Category — Waterdog
This past summer, CREW‘s aquatic salamander lab welcomed baby waterdogs into the world. Female waterdogs ‘Glitzy’ and ‘Muffintop’ both layed fertile eggs. It has been exciting to witness and document the development of these very elusive animals. It took quite some time before we could see the first evidence of the embryos forming and once they did, it was mesmerizing to watch them develop into full grown waterdog babies. We were rooting for them all the way to hatching!
This photo shows an early time point in waterdog embryo development. You can see the bodies starting to form around the very large yolk sacs. As you notice in the photo, waterdog babies lack pigment early in development.
As the babies progressed in their development, they became bigger and started to show evidence of pigmentation. This video shows early movement in one of the waterdogs while it still resided within the sac. Waterdog babies need to learn to maneuver while still in their sacs in order to be able to hatch themselves out. And hatch themselves out, they did!
After hatching, the babies started to get their ‘groove on’ and learn how to move about. This video was taken right after they successfully hatched and you can see how challenging it was for them to stay upright. Having such a little body resting on a large yolk sac looks funny, but is totally normal for a waterdog baby. The yolk sac is very important, as it provides the energy source for the developing babies. They continue to obtain their nutrients from the yolk sac until they start hunting and eating on their own.
September 20, 2013 1 Comment
CREW’s aquatic salamander laboratory supports the only zoo-based captive assurance population of the endangered Black Warrior waterdog. In the first year of the project, CREW scientists developed the life support and husbandry protocols necessary to maintain this species in captivity. In the following two years, we’ve focused more on stimulating successful breeding and reproduction in the waterdogs by administering exogenous hormones and implementing seasonal changes in water temperature and lighting.
In 2012, we had a single black warrior waterdog ovulate and deposit over 50 eggs during three days in April. This year, we had one Mudpuppy, one Black Warrior and two Gulf Coast waterdogs deposit eggs. While some eggs were not fertile, eggs from two Gulf Coast waterdogs were fertilized and marks the first report of successful breeding of this species in a zoo setting. A waterdog eggtravaganza!
Pat Story, Cincinnati Zoo’s Media Projects Manager, was able to capture Black Warrior waterdog ‘Scarlet’ in the process of laying her eggs. As you can see from the video, female waterdogs deposit their eggs upside down on the underside of rocks or logs. We offer either substrate to our female waterdogs, so they can choose their nest location.
In many amphibian species, there is little maternal investment after eggs are deposited. However, a waterdog mom puts a lot into ensuring she has a successful brood. It has been amazing to watch how devoted these females are not only to laying the eggs, but how intensively they guard and brood them (which involves keeping them clean and well aerated). This process is also quite prolonged; the time from deposition to hatching is > 70 days. We are excited to show you in upcoming blogs how the larvae have developed and hatched.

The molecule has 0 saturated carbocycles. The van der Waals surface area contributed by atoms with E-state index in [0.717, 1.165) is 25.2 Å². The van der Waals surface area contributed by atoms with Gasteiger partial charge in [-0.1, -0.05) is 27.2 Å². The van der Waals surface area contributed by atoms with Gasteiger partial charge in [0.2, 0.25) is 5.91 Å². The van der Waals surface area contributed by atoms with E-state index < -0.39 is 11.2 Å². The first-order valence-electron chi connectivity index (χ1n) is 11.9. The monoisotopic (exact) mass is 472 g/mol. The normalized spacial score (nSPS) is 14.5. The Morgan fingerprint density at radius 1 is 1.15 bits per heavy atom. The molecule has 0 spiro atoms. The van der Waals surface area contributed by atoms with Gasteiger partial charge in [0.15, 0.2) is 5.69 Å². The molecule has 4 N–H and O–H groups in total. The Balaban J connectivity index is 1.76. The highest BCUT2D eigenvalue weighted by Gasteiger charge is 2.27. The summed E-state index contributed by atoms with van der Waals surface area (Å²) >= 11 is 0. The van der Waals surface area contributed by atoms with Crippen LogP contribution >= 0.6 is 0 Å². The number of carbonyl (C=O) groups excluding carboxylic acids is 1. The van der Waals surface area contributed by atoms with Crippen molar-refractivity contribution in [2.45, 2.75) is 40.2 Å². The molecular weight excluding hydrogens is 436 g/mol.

July 3, 2013 1 Comment
Waterdogs exhibit distinct periods of activity and feeding depending on the season. Reproductive function is also highly seasonal. Male waterdogs produce spermatophores in Fall, at which time females collect and store the sperm internally for several months before laying eggs in late Spring/early Summer. Waterdogs are unique among amphibians in that fertilization takes place internally as eggs are being deposited.
Using a combination of exogenous hormone administration and seasonal shifts in temperature and lighting we’ve been able to induce spermatophore deposition from male waterdogs housed in CREW’s aquatic salamander lab. Spermatophores are an organized packet of sperm. Each spermatophore contains an outer mucoid layer and a sperm rich cap. We often don’t find the entire spermatophore, but only evidence of the mucoid layer, in tanks where both male and female waterdogs are housed together. It is believed that the female waterdog takes up only the sperm rich fraction of the spermatophore into her cloaca. Upon microscopic examination, we’ve measured individual waterdog sperm at over 900 um in length- that is over 18 times longer than the average human sperm cell (which is just a mere 50um)!
Video footage from CREW’s Aquatic Salamander Lab captured the deposition of a spermatophore from a male waterdog named ‘Sugar Bear’. Look closely on the log where the male is residing and you will see the white cap of the spermatophore upon his exit to an adjacent log. Sugar Bear is the daddy of our soon to be hatched waterdog babies so we know he has the right stuff!
June 10, 2013 No Comments